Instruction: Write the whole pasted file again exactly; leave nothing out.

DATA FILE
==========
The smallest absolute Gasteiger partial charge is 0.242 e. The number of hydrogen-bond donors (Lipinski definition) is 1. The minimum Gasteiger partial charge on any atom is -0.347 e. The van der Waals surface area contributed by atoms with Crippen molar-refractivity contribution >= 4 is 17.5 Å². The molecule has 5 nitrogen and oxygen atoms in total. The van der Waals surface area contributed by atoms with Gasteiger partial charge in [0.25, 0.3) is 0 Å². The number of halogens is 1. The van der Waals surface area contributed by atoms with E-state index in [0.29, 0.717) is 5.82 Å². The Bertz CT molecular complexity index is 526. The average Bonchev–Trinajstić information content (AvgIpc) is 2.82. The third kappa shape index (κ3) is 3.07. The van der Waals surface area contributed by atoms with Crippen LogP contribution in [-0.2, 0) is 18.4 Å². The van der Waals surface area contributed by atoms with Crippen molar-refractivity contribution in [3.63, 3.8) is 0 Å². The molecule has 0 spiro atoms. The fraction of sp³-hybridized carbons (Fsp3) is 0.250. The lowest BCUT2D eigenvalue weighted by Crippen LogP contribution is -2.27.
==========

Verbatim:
The smallest absolute Gasteiger partial charge is 0.242 e. The number of hydrogen-bond donors (Lipinski definition) is 1. The minimum Gasteiger partial charge on any atom is -0.347 e. The van der Waals surface area contributed by atoms with Crippen molar-refractivity contribution >= 4 is 17.5 Å². The molecule has 5 nitrogen and oxygen atoms in total. The van der Waals surface area contributed by atoms with Gasteiger partial charge in [0.25, 0.3) is 0 Å². The number of halogens is 1. The van der Waals surface area contributed by atoms with E-state index in [0.29, 0.717) is 5.82 Å². The Bertz CT molecular complexity index is 526. The average Bonchev–Trinajstić information content (AvgIpc) is 2.82. The third kappa shape index (κ3) is 3.07. The van der Waals surface area contributed by atoms with Crippen LogP contribution in [-0.2, 0) is 18.4 Å². The van der Waals surface area contributed by atoms with Crippen molar-refractivity contribution in [3.63, 3.8) is 0 Å². The molecule has 0 spiro atoms. The fraction of sp³-hybridized carbons (Fsp3) is 0.250. The lowest BCUT2D eigenvalue weighted by Crippen LogP contribution is -2.27.